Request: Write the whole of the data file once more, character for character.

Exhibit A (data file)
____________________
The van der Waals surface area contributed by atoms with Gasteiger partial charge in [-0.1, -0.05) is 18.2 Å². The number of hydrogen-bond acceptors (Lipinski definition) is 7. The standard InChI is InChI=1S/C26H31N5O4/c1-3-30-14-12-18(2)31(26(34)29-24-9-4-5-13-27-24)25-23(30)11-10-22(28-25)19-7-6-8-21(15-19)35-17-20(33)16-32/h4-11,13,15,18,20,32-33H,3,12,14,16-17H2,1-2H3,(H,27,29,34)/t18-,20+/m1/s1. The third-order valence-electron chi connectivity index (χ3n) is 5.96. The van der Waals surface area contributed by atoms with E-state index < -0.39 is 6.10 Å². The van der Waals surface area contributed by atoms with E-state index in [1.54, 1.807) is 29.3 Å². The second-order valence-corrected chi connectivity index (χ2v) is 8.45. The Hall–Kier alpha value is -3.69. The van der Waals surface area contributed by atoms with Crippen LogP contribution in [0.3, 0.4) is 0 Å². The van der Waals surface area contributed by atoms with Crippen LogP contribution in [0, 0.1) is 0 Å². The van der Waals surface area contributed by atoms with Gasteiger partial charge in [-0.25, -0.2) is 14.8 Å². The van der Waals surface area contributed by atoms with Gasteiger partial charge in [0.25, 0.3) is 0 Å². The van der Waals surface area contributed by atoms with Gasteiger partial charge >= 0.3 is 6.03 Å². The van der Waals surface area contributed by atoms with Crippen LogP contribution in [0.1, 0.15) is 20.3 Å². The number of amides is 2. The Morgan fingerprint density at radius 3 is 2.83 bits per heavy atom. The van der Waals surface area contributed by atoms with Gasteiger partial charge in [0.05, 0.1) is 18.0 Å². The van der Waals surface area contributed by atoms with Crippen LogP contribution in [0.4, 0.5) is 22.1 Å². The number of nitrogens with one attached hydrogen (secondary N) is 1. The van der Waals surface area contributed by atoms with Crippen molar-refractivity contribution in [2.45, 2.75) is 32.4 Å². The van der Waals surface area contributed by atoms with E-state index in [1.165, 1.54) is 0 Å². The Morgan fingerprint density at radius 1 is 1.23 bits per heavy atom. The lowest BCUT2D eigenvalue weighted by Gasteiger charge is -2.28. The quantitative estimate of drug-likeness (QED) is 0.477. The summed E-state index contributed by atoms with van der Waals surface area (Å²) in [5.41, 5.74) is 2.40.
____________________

The van der Waals surface area contributed by atoms with Gasteiger partial charge in [-0.1, -0.05) is 18.2 Å². The number of hydrogen-bond acceptors (Lipinski definition) is 7. The standard InChI is InChI=1S/C26H31N5O4/c1-3-30-14-12-18(2)31(26(34)29-24-9-4-5-13-27-24)25-23(30)11-10-22(28-25)19-7-6-8-21(15-19)35-17-20(33)16-32/h4-11,13,15,18,20,32-33H,3,12,14,16-17H2,1-2H3,(H,27,29,34)/t18-,20+/m1/s1. The third-order valence-electron chi connectivity index (χ3n) is 5.96. The van der Waals surface area contributed by atoms with E-state index < -0.39 is 6.10 Å². The van der Waals surface area contributed by atoms with E-state index in [1.54, 1.807) is 29.3 Å². The second-order valence-corrected chi connectivity index (χ2v) is 8.45. The Hall–Kier alpha value is -3.69. The van der Waals surface area contributed by atoms with Crippen LogP contribution in [0.3, 0.4) is 0 Å². The van der Waals surface area contributed by atoms with Crippen LogP contribution in [0, 0.1) is 0 Å². The van der Waals surface area contributed by atoms with Gasteiger partial charge in [-0.25, -0.2) is 14.8 Å². The van der Waals surface area contributed by atoms with Gasteiger partial charge in [0.25, 0.3) is 0 Å². The van der Waals surface area contributed by atoms with Gasteiger partial charge >= 0.3 is 6.03 Å². The van der Waals surface area contributed by atoms with Crippen LogP contribution in [0.1, 0.15) is 20.3 Å². The number of amides is 2. The Morgan fingerprint density at radius 3 is 2.83 bits per heavy atom. The van der Waals surface area contributed by atoms with Gasteiger partial charge in [0.05, 0.1) is 18.0 Å². The van der Waals surface area contributed by atoms with Crippen LogP contribution in [0.4, 0.5) is 22.1 Å². The number of nitrogens with one attached hydrogen (secondary N) is 1. The van der Waals surface area contributed by atoms with Crippen molar-refractivity contribution in [2.45, 2.75) is 32.4 Å². The van der Waals surface area contributed by atoms with E-state index in [1.165, 1.54) is 0 Å². The Morgan fingerprint density at radius 1 is 1.23 bits per heavy atom. The lowest BCUT2D eigenvalue weighted by Gasteiger charge is -2.28. The quantitative estimate of drug-likeness (QED) is 0.477. The summed E-state index contributed by atoms with van der Waals surface area (Å²) in [5.41, 5.74) is 2.40.